In premarket trade, Campbell Soup falls by almost three percent as the food company issues a lower outlook and fails sales projections with its latest quarterly financial report. The firm claims that, above and above the difficulties in matching the previous year’s comparison during the consumer stocking upstage of the pandemic, it experienced extra problems throughout the quarter. Inflation, supply chain expenses, and a series of executional constraints had a role in influencing our performance, and this occurred as we proceeded to implement our transformation strategy, especially in our Snack
Yesterday, while driving, I became fixated on a food company with an interesting name: Campbell Soup (CPB). It has a similar multi-faceted business model as another company I follow, Kellogg Company (K), except it has one major distinction: a remarkable performance during 2016 that has continued in 2017. In my view, CPB’s performance has kept pace with K, and given what I think are the company’s attractive fundamentals, I would be a buyer of CPB at its current levels in the mid $40 range.
A report by the Department of Labor shows that the U.S. unemployment rate remained steady in September. At 4.1% percent, the unemployment rate in September was down from 4.2% in August. The steady status of the labor market has kept the economy moving in a positive direction since the Great Recession ended. The S&P 500 dropped seven points in the trading session after the Labor Department release as major indexes also slipped lower in the global trade war picture. The Industrials and Consumer Discretionary sector fell the most in the session with almost one percent losses. Consumer Staples and Information Technology dropped by 0.3% and 0.1% respectively. Technology stocks were hit hard by worries of a drop in corporate profits. The sector was down by 0.
This news is troublesome to the investment community, and Campbell Soup could be downgraded to a “sell” according to the market sentiment by Morningstar. As a result of the poor performance, the selling pressure has increased and is seen at Campbell Soup. Even worse, the company expects sales and earnings from the consumer division to be worse than last year, and it announced the intention to sell the international operations. In addition, it will sell the Campbell Fresh business, which consists of Bolthouse Farms and Garden Fresh Gourmet, in a deal that will bring a total price of $2.9 billion. The company also announced a 4.3% dividend increase and a stock buyback program of $2 billion.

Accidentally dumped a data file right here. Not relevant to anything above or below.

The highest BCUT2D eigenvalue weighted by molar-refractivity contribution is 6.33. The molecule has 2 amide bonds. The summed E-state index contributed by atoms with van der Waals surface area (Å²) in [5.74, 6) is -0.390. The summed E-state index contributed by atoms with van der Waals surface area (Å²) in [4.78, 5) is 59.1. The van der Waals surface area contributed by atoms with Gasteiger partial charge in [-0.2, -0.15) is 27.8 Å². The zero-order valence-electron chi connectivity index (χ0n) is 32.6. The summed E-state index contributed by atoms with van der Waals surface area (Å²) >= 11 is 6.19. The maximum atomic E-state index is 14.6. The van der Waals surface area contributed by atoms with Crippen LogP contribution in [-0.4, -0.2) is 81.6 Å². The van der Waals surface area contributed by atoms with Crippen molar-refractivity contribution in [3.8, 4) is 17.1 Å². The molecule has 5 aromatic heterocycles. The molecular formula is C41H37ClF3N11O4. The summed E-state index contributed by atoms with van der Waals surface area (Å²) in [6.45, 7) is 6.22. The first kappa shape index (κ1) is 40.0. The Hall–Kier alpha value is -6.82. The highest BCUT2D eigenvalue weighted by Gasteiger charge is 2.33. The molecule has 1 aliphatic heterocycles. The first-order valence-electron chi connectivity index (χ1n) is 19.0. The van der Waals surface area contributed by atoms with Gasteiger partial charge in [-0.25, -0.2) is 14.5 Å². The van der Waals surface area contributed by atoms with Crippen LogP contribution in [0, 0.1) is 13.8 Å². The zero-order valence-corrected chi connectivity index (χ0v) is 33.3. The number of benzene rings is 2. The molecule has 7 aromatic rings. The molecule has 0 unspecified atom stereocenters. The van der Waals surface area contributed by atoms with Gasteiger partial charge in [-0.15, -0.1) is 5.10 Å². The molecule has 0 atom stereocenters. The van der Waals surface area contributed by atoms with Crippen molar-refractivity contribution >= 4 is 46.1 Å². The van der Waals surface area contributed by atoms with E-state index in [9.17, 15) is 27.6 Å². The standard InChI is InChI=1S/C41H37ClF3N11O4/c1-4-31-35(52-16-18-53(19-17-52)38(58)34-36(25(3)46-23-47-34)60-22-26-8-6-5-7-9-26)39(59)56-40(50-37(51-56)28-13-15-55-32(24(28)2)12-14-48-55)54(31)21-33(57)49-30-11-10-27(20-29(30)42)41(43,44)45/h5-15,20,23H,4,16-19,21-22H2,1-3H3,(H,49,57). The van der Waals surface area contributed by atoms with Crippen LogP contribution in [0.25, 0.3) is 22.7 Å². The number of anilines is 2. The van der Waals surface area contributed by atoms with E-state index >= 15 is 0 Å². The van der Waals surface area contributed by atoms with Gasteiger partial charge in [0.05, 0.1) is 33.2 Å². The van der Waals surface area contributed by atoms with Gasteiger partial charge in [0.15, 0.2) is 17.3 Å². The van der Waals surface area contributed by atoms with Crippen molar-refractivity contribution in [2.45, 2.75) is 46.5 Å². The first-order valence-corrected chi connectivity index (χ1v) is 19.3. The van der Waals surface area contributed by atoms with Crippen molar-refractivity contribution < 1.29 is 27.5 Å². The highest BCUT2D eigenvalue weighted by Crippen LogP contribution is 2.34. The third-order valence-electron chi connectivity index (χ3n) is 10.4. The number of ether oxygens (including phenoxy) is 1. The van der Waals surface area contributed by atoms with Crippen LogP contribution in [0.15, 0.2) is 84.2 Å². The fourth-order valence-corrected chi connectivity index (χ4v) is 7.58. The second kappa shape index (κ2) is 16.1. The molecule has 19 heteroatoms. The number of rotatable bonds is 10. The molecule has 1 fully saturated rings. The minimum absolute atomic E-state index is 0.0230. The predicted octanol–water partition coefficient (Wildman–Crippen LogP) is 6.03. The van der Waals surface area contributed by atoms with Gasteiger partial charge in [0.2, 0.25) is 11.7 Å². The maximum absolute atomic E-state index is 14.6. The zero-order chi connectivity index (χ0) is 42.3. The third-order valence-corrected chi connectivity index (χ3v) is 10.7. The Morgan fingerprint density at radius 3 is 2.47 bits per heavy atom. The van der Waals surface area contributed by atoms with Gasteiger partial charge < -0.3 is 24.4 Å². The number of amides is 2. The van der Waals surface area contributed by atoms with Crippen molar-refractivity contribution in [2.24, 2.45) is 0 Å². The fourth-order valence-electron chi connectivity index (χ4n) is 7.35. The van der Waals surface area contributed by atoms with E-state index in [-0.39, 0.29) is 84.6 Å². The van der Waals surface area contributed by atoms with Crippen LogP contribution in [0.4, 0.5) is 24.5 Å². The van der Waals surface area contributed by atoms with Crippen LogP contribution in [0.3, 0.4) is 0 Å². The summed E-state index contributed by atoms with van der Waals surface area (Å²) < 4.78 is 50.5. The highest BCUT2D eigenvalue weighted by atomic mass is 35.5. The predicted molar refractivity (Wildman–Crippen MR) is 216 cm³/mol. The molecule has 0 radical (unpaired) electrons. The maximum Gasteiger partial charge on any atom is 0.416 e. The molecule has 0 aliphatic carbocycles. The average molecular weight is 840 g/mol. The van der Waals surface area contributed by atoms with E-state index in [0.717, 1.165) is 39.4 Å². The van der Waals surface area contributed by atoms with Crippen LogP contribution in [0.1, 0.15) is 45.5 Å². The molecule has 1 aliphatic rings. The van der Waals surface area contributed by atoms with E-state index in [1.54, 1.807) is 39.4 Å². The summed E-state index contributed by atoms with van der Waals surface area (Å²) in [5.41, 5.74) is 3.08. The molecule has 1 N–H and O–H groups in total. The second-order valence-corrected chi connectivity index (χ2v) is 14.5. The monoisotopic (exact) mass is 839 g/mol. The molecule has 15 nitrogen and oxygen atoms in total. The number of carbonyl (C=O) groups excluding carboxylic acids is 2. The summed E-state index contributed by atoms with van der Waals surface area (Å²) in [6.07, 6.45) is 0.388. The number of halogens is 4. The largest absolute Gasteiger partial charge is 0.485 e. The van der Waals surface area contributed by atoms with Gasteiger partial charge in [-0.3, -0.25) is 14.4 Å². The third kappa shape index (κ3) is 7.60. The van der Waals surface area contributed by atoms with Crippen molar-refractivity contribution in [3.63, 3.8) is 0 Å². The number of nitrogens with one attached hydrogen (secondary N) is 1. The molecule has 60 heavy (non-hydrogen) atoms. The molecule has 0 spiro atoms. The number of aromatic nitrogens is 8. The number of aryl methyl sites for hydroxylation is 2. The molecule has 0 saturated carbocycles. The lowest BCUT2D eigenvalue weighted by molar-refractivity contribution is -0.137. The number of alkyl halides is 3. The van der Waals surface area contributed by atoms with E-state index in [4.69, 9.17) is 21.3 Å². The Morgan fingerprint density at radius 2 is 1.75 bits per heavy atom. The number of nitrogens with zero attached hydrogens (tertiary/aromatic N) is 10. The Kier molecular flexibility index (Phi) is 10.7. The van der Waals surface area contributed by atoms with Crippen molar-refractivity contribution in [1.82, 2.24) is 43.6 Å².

Now is the time to take advantage of the rise in debt to fund the acquisition. And then you can move on to the market share-grabbing developments that will affect the future of this stock and its peers. Since the first half of 2018, Campbell Soup has given back more than three-quarters of its value, putting it out of the running for consideration of a top investment. Of course, the company is attempting to refinance its debt to lower its interest rate and strengthen its balance sheet. In the third quarter, Campbell Soup raised $2.25 billion in cash through the sale of its Canadian business. In the process, it earned $43 million in net proceeds. That cash will help, but it won’t be enough. To boost sales, the company is eliminating 5 percent of its products and jettisoning 700 employees.
Campbell Soup is a reasonable value pick for those looking to take a position. At the moment, the company is trading with a P/E of about 9, but if Campbell Soup’s stock price maintains its current trend it should become fairly valued. In conclusion, Campbell Soup’s stock will likely be quiet for the next few weeks and the company will be in the spotlight only once again.